The United Cerebral Palsy charity in Stanislaus Country, central California is now using iPads for the disabled to communicate with each other, and is saving significant money in the process.
The charity took the first steps to deploying iPads back in 2011 when it applied and subsequently received a $40,000 state grant from the California Communications Access Foundation so it could buy assistive communication technology for cerebral suffers at the center.
The initial premise of the project was that the money would go towards a specific communication system, namely the $8,000 DynaVox machine, essentially an oversized tablet that allows users to press letters and images to create words or phrases.
However, rather than go down that route, the UCP charity thought different and instead invested in eight iPads, an interactive whiteboard (from SmartBoard) and two “touch-to-talk” tablets that also assist those with difficulties communicating.
“This just opens up a whole lot of possibilities," said UCP CEO Scott Webb, when talking to The Modesto Bee. "It has opened up people with disabilities to a whole new world."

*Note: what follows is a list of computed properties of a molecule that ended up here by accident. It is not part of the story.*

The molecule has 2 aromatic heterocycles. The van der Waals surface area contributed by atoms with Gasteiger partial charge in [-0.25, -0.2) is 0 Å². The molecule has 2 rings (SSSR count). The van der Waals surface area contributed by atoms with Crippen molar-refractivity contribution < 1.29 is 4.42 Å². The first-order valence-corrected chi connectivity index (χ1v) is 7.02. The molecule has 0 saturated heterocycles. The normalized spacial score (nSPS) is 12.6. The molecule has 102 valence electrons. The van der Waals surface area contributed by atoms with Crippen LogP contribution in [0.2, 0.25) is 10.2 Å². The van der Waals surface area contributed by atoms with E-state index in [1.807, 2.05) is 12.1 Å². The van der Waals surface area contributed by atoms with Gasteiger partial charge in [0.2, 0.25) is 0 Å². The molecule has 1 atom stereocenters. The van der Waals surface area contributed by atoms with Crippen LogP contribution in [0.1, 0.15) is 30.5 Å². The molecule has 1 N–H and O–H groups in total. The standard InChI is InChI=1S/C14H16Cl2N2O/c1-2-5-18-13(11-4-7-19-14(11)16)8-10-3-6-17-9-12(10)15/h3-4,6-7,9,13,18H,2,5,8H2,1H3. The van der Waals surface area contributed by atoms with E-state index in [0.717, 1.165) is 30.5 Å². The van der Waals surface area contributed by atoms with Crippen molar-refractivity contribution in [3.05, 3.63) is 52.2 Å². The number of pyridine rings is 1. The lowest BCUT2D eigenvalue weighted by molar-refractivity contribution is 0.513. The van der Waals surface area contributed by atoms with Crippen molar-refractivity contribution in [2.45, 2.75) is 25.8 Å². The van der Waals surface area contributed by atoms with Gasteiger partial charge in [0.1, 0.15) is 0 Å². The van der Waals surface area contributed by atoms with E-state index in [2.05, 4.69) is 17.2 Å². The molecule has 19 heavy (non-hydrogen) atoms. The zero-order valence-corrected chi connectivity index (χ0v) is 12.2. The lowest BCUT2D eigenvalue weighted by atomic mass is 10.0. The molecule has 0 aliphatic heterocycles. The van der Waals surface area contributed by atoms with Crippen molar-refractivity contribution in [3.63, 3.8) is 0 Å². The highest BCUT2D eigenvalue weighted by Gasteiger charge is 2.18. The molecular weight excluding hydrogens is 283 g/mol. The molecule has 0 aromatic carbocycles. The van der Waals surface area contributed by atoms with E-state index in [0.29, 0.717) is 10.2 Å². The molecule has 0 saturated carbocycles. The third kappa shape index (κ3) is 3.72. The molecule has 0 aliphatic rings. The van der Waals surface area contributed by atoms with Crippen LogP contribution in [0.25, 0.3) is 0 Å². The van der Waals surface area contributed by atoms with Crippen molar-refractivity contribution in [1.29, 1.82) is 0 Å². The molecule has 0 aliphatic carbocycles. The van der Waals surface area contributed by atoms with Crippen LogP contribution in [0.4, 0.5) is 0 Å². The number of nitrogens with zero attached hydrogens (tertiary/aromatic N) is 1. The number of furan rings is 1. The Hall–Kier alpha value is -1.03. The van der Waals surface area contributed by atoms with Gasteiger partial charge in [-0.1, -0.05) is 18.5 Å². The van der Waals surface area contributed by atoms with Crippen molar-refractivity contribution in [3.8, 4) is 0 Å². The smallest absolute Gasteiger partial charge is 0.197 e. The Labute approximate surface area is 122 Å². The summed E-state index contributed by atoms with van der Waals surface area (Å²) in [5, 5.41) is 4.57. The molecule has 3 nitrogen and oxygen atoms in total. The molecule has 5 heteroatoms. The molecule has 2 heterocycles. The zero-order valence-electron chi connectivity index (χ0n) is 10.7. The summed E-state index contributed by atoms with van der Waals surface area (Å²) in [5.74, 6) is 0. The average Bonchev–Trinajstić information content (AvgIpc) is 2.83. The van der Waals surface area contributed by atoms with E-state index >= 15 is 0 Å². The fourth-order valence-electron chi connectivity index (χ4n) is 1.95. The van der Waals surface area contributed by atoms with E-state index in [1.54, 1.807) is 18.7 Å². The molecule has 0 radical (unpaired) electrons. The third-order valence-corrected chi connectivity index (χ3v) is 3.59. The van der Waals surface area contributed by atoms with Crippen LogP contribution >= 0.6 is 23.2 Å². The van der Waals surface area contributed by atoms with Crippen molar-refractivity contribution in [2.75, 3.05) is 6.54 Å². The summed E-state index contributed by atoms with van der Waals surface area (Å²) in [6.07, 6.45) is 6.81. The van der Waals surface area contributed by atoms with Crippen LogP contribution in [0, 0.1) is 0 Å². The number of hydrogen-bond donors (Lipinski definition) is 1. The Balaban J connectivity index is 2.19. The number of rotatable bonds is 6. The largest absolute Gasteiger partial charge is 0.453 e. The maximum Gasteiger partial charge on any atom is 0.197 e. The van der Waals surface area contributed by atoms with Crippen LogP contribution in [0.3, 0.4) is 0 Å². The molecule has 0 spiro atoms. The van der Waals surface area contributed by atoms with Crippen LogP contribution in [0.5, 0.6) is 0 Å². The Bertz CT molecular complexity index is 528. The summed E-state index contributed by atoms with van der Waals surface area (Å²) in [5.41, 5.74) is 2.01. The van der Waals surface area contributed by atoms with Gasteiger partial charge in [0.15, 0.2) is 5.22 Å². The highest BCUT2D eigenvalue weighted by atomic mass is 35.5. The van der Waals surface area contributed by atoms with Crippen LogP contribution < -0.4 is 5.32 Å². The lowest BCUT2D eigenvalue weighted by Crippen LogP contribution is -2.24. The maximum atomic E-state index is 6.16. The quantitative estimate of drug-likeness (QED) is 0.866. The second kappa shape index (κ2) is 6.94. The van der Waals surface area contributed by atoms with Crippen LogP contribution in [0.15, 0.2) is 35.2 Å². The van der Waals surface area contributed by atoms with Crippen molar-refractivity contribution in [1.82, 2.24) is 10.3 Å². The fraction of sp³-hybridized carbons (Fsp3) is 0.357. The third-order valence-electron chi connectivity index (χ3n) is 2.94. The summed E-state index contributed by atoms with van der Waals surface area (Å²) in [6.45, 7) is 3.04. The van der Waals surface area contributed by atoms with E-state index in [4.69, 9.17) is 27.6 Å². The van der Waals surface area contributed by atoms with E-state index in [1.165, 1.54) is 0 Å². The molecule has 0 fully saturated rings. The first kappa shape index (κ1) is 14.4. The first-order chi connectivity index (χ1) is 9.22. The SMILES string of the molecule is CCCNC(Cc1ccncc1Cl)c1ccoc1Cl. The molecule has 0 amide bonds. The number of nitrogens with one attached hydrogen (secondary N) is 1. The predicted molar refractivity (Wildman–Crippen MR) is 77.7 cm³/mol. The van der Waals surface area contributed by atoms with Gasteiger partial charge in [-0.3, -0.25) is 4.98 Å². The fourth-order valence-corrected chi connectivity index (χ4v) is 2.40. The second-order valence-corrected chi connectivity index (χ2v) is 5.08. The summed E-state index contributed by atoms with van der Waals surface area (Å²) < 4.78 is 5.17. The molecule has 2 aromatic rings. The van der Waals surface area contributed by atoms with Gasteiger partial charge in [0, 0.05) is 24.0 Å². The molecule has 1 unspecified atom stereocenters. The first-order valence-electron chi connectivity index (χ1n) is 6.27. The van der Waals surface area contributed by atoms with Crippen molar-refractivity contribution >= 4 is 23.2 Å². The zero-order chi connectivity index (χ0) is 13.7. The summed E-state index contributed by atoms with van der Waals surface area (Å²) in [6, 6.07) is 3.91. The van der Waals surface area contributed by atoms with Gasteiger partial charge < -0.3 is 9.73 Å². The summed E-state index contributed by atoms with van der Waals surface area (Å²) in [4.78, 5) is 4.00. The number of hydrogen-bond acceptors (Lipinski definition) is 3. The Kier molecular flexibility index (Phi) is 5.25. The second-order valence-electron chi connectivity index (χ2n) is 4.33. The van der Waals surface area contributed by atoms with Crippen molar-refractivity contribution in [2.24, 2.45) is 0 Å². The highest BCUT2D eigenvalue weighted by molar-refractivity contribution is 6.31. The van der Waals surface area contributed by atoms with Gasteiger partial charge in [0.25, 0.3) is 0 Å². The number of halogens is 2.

The center explains that it has as a result been using the iPad with specialized apps on the App Store for the disabled to communicate with each other.
"All of the clients have really reacted well to the iPads and want to use them," said UCP communications officer Mario Supnet.
"And they are more flexible. They can play games and use other apps to develop other skills. It's great for people from very low to high functioning."
Six of the iPads are being used at UCP’s center in Modesto, while another two can be found at its location in Turlock. Both centers serve roughly 60 individuals, with the latter only opened towards the end of last year.